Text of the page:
This week on HST


HST Programs: May 17, 2010 - May 23, 2010


Program Number Principal Investigator Program Title
11153 Sangeeta Malhotra, Arizona State University The Physical Nature and Age of Lyman Alpha Galaxies
11233 Giampaolo Piotto, Universita di Padova Multiple Generations of Stars in Massive Galactic Globular Clusters
11360 Robert W. O'Connell, The University of Virginia Star Formation in Nearby Galaxies
11536 James C. Green, University of Colorado at Boulder COS-GTO: Sleuthing the Source of Distant Cometary Activity
11556 Marc W. Buie, Southwest Research Institute Investigations of the Pluto System
11557 Gabriela Canalizo, University of California - Riverside The Nature of low-ionization BAL QSOs
11564 David L. Kaplan, University of California - Santa Barbara Optical and Ultraviolet Photometry of Isolated Neutron Stars
11567 Charles R. Proffitt, Computer Sciences Corporation Boron Abundances in Rapidly Rotating Early-B Stars.
11568 Seth Redfield, Wesleyan University A SNAPSHOT Survey of the Local Interstellar Medium: New NUV Observations of Stars with Archived FUV Observations
11570 Adam Riess, The Johns Hopkins University Narrowing in on the Hubble Constant and Dark Energy
11591 Jean-Paul Kneib, Laboratoire d'Astrophysique de Marseille Are Low-Luminosity Galaxies Responsible for Cosmic Reionization?
11594 John M. O'Meara, Saint Michaels College A WFC3 Grism Survey for Lyman limit absorption at z=2
11597 S. Adam Stanford, University of California - Davis Spectroscopy of IR-Selected Galaxy Clusters at 1 < z < 1.5
11598 Jason Tumlinson, Space Telescope Science Institute How Galaxies Acquire their Gas: A Map of Multiphase Accretion and Feedback in Gaseous Galaxy Halos
11620 William C. Keel, University of Alabama A Quasar Light Echo in the Local Universe?
11637 Nathan Smith, University of California - Berkeley A Closeup View of a Twin of SN 1987A Before Explosion
11644 Michael E. Brown, California Institute of Technology A dynamical-compositional survey of the Kuiper belt: a new window into the formation of the outer solar system
11657 Letizia Stanghellini, National Optical Astronomy Observatory, AURA The population of compact planetary nebulae in the Galactic Disk
11663 Mark Brodwin, Smithsonian Institution Astrophysical Observatory Formation and Evolution of Massive Galaxies in the Richest Environments at 1.5 < z < 2.0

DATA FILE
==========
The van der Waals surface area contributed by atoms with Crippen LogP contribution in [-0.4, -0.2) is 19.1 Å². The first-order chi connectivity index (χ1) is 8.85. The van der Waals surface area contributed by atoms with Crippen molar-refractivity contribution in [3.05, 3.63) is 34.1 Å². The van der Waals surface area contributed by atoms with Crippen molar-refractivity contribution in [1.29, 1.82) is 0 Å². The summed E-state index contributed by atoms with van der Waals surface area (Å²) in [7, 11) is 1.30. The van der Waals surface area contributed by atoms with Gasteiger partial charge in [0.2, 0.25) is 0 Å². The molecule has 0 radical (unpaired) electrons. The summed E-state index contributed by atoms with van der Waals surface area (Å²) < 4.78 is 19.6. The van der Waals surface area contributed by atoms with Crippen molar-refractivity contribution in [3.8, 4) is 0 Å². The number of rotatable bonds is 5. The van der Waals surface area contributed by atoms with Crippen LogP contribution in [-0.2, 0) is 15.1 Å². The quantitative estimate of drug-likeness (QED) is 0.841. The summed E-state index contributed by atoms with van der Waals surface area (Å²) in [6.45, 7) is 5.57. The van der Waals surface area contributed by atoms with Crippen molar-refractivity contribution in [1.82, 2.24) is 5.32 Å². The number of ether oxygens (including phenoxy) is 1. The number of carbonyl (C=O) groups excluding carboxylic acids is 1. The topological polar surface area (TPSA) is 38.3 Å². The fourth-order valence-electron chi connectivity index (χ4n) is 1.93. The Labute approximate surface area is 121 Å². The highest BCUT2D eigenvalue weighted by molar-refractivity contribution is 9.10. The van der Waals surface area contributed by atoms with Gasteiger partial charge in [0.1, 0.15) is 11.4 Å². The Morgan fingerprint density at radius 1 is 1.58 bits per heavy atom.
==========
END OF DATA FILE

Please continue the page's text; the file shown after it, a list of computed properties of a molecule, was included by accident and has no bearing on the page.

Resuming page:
11664 Thomas M. Brown, Space Telescope Science Institute The WFC3 Galactic Bulge Treasury Program: Populations, Formation History, and Planets
11666 Adam J. Burgasser, University of California - San Diego Chilly Pairs: A Search for the Latest-type Brown Dwarf Binaries and the Prototype Y Dwarf
11696 Matthew A. Malkan, University of California - Los Angeles Infrared Survey of Star Formation Across Cosmic Time
11698 Mary E. Putman, Columbia University in the City of New York The Structure and Dynamics of Virgo's Multi-Phase Intracluster Medium
11699 Thomas Rauch, Universitat Tubingen, Institut fur Astronomie & Astrophysik On the evolutionary status of extremely hot helium stars - are the O{He} stars successors of the R CrB stars?
11702 Hao-Jing Yan, The Ohio State University Research Foundation Search for Very High-z Galaxies with WFC3 Pure Parallel
11704 Brian Chaboyer, Dartmouth College The Ages of Globular Clusters and the Population II Distance Scale
11719 Julianne Dalcanton, University of Washington A Calibration Database for Stellar Models of Asymptotic Giant Branch Stars
11720 Patrick Dufour, Universite de Montreal Detailed analysis of carbon atmosphere white dwarfs
11732 C. S. Kochanek, The Ohio State University Research Foundation The Temperature Profiles of Quasar Accretion Disks
11737 David M. Meyer, Northwestern University The Distance Dependence of the Interstellar N/O Abundance Ratio: A Gould Belt Influence?
11740 Frederic J. Pont, University of Bern A Complete Optical and NIR Atmospheric Transmission Spectrum of the Exoplanet HD189733b
11742 Gabor Worseck, University of California - Santa Cruz Probing HeII Reionization with GALEX-selected Quasar Sightlines and HST/COS
11788 George Fritz Benedict, University of Texas at Austin The Architecture of Exoplanetary Systems
11838 Herman L. Marshall, Massachusetts Institute of Technology Completing a Flux-limited Survey for X-ray Emission from Radio Jets
12012 Gregory R. Sivakoff, The University of Virginia Binary Formation in the Sparse Galactic Globular Cluster NGC 3201
12018 Andrea H. Prestwich, Smithsonian Institution Astrophysical Observatory Ultra-Luminous x-Ray Sources in the Most Metal-Poor Galaxies

Selected highlights

GO 11153: The Physical Nature and Age of Lyman Alpha Galaxies